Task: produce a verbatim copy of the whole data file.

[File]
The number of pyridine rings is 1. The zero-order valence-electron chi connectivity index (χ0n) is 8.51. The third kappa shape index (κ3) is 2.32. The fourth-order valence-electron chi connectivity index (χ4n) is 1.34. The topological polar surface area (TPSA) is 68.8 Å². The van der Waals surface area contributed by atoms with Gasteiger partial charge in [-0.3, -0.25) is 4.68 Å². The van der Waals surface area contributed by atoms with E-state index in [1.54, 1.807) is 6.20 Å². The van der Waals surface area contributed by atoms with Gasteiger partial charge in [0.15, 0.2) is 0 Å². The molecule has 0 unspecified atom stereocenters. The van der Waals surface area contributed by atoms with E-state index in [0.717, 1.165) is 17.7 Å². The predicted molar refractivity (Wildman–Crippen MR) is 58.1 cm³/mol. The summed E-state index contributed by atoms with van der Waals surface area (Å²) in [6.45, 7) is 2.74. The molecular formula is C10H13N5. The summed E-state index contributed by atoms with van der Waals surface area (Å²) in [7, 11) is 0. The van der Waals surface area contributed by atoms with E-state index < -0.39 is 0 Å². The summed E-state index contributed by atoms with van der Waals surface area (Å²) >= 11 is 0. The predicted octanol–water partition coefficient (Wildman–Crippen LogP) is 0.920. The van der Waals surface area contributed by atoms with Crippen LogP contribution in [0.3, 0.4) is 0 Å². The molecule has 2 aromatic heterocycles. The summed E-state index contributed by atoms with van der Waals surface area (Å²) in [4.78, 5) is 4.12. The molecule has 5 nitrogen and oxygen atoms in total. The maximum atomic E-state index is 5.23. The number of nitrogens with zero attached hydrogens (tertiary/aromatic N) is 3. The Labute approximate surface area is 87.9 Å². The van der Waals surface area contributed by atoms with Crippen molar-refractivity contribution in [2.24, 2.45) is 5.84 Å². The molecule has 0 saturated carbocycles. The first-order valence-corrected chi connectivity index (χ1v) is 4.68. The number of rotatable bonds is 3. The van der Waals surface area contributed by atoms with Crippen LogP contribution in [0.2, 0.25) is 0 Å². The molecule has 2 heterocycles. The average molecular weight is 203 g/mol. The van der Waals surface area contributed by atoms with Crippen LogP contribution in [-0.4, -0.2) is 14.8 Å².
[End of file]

The number of pyridine rings is 1. The zero-order valence-electron chi connectivity index (χ0n) is 8.51. The third kappa shape index (κ3) is 2.32. The fourth-order valence-electron chi connectivity index (χ4n) is 1.34. The topological polar surface area (TPSA) is 68.8 Å². The van der Waals surface area contributed by atoms with Gasteiger partial charge in [-0.3, -0.25) is 4.68 Å². The van der Waals surface area contributed by atoms with E-state index in [1.54, 1.807) is 6.20 Å². The van der Waals surface area contributed by atoms with Gasteiger partial charge in [0.15, 0.2) is 0 Å². The molecule has 0 unspecified atom stereocenters. The van der Waals surface area contributed by atoms with E-state index in [0.717, 1.165) is 17.7 Å². The predicted molar refractivity (Wildman–Crippen MR) is 58.1 cm³/mol. The summed E-state index contributed by atoms with van der Waals surface area (Å²) in [6.45, 7) is 2.74. The molecular formula is C10H13N5. The summed E-state index contributed by atoms with van der Waals surface area (Å²) in [7, 11) is 0. The van der Waals surface area contributed by atoms with E-state index < -0.39 is 0 Å². The summed E-state index contributed by atoms with van der Waals surface area (Å²) >= 11 is 0. The predicted octanol–water partition coefficient (Wildman–Crippen LogP) is 0.920. The van der Waals surface area contributed by atoms with Crippen LogP contribution in [0.3, 0.4) is 0 Å². The molecule has 2 aromatic heterocycles. The summed E-state index contributed by atoms with van der Waals surface area (Å²) in [4.78, 5) is 4.12. The molecule has 5 nitrogen and oxygen atoms in total. The maximum atomic E-state index is 5.23. The number of nitrogens with zero attached hydrogens (tertiary/aromatic N) is 3. The Labute approximate surface area is 87.9 Å². The van der Waals surface area contributed by atoms with Crippen molar-refractivity contribution in [2.24, 2.45) is 5.84 Å². The molecule has 0 saturated carbocycles. The first-order valence-corrected chi connectivity index (χ1v) is 4.68. The number of rotatable bonds is 3. The van der Waals surface area contributed by atoms with Crippen LogP contribution in [0.2, 0.25) is 0 Å². The molecule has 2 heterocycles. The average molecular weight is 203 g/mol. The van der Waals surface area contributed by atoms with Crippen LogP contribution in [-0.4, -0.2) is 14.8 Å².